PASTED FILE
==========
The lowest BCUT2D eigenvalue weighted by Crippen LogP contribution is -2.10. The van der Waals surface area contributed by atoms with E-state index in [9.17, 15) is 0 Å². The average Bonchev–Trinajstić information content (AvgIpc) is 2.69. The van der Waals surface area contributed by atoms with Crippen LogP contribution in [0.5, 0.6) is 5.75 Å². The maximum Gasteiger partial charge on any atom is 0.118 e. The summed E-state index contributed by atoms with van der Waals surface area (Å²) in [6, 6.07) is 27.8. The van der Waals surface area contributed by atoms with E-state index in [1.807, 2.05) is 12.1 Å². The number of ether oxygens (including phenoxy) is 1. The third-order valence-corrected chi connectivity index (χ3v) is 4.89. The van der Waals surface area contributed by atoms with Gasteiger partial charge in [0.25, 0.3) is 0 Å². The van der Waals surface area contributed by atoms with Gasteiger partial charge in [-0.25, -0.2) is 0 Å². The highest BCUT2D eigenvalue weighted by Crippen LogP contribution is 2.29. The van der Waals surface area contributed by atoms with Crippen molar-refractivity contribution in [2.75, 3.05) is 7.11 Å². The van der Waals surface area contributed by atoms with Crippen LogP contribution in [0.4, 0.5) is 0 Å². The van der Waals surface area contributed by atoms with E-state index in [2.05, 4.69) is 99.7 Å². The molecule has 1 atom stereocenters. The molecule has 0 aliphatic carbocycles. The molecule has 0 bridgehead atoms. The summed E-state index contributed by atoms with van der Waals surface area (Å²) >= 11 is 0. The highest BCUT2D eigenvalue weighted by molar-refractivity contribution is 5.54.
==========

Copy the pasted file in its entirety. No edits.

The lowest BCUT2D eigenvalue weighted by Crippen LogP contribution is -2.10. The van der Waals surface area contributed by atoms with E-state index in [9.17, 15) is 0 Å². The average Bonchev–Trinajstić information content (AvgIpc) is 2.69. The van der Waals surface area contributed by atoms with Crippen LogP contribution in [0.5, 0.6) is 5.75 Å². The maximum Gasteiger partial charge on any atom is 0.118 e. The summed E-state index contributed by atoms with van der Waals surface area (Å²) in [6, 6.07) is 27.8. The van der Waals surface area contributed by atoms with E-state index in [1.807, 2.05) is 12.1 Å². The number of ether oxygens (including phenoxy) is 1. The third-order valence-corrected chi connectivity index (χ3v) is 4.89. The van der Waals surface area contributed by atoms with Gasteiger partial charge in [0.25, 0.3) is 0 Å². The van der Waals surface area contributed by atoms with Gasteiger partial charge in [-0.25, -0.2) is 0 Å². The highest BCUT2D eigenvalue weighted by Crippen LogP contribution is 2.29. The van der Waals surface area contributed by atoms with Crippen molar-refractivity contribution in [2.75, 3.05) is 7.11 Å². The van der Waals surface area contributed by atoms with Crippen LogP contribution in [0.4, 0.5) is 0 Å². The van der Waals surface area contributed by atoms with E-state index in [2.05, 4.69) is 99.7 Å². The molecule has 1 atom stereocenters. The molecule has 0 aliphatic carbocycles. The molecule has 0 bridgehead atoms. The summed E-state index contributed by atoms with van der Waals surface area (Å²) >= 11 is 0. The highest BCUT2D eigenvalue weighted by molar-refractivity contribution is 5.54.